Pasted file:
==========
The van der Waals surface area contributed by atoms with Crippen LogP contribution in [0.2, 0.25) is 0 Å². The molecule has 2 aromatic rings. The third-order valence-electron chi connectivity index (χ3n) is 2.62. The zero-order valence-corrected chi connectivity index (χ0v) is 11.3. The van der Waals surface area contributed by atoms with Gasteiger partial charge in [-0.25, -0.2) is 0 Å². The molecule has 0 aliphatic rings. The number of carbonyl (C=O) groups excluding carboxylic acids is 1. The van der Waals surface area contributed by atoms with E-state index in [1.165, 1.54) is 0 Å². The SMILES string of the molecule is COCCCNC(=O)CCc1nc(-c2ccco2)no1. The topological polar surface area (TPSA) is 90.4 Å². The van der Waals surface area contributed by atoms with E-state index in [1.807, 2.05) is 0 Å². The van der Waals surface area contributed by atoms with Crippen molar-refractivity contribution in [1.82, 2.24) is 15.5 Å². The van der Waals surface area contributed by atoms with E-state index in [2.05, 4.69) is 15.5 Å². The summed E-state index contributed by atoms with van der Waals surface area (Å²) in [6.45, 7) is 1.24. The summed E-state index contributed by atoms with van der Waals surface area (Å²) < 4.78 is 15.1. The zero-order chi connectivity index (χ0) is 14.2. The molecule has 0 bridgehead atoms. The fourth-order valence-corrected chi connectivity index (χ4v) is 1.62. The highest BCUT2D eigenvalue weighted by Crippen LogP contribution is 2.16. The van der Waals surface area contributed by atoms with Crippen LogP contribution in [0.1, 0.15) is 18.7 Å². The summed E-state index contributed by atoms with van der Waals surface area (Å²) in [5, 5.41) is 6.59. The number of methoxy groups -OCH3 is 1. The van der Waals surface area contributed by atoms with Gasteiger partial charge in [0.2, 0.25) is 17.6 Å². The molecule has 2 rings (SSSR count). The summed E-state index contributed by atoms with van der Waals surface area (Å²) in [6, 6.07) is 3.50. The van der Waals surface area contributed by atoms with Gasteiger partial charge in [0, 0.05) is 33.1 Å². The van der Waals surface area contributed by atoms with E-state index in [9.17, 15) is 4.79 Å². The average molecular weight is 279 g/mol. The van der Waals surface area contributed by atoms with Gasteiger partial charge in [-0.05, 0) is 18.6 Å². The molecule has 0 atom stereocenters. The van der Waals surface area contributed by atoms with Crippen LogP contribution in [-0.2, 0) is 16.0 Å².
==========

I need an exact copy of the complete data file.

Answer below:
The van der Waals surface area contributed by atoms with Crippen LogP contribution in [0.2, 0.25) is 0 Å². The molecule has 2 aromatic rings. The third-order valence-electron chi connectivity index (χ3n) is 2.62. The zero-order valence-corrected chi connectivity index (χ0v) is 11.3. The van der Waals surface area contributed by atoms with Gasteiger partial charge in [-0.25, -0.2) is 0 Å². The molecule has 0 aliphatic rings. The number of carbonyl (C=O) groups excluding carboxylic acids is 1. The van der Waals surface area contributed by atoms with E-state index in [1.165, 1.54) is 0 Å². The SMILES string of the molecule is COCCCNC(=O)CCc1nc(-c2ccco2)no1. The topological polar surface area (TPSA) is 90.4 Å². The van der Waals surface area contributed by atoms with E-state index in [1.807, 2.05) is 0 Å². The van der Waals surface area contributed by atoms with Crippen molar-refractivity contribution in [1.82, 2.24) is 15.5 Å². The van der Waals surface area contributed by atoms with E-state index in [2.05, 4.69) is 15.5 Å². The summed E-state index contributed by atoms with van der Waals surface area (Å²) in [6.45, 7) is 1.24. The summed E-state index contributed by atoms with van der Waals surface area (Å²) < 4.78 is 15.1. The zero-order chi connectivity index (χ0) is 14.2. The molecule has 0 bridgehead atoms. The fourth-order valence-corrected chi connectivity index (χ4v) is 1.62. The highest BCUT2D eigenvalue weighted by Crippen LogP contribution is 2.16. The van der Waals surface area contributed by atoms with Crippen LogP contribution in [0.1, 0.15) is 18.7 Å². The summed E-state index contributed by atoms with van der Waals surface area (Å²) in [5, 5.41) is 6.59. The number of methoxy groups -OCH3 is 1. The van der Waals surface area contributed by atoms with Gasteiger partial charge in [0.2, 0.25) is 17.6 Å². The molecule has 2 rings (SSSR count). The summed E-state index contributed by atoms with van der Waals surface area (Å²) in [6, 6.07) is 3.50. The van der Waals surface area contributed by atoms with Gasteiger partial charge in [0, 0.05) is 33.1 Å². The van der Waals surface area contributed by atoms with E-state index in [9.17, 15) is 4.79 Å². The average molecular weight is 279 g/mol. The van der Waals surface area contributed by atoms with Gasteiger partial charge in [-0.05, 0) is 18.6 Å². The molecule has 0 atom stereocenters. The van der Waals surface area contributed by atoms with Crippen LogP contribution in [-0.2, 0) is 16.0 Å².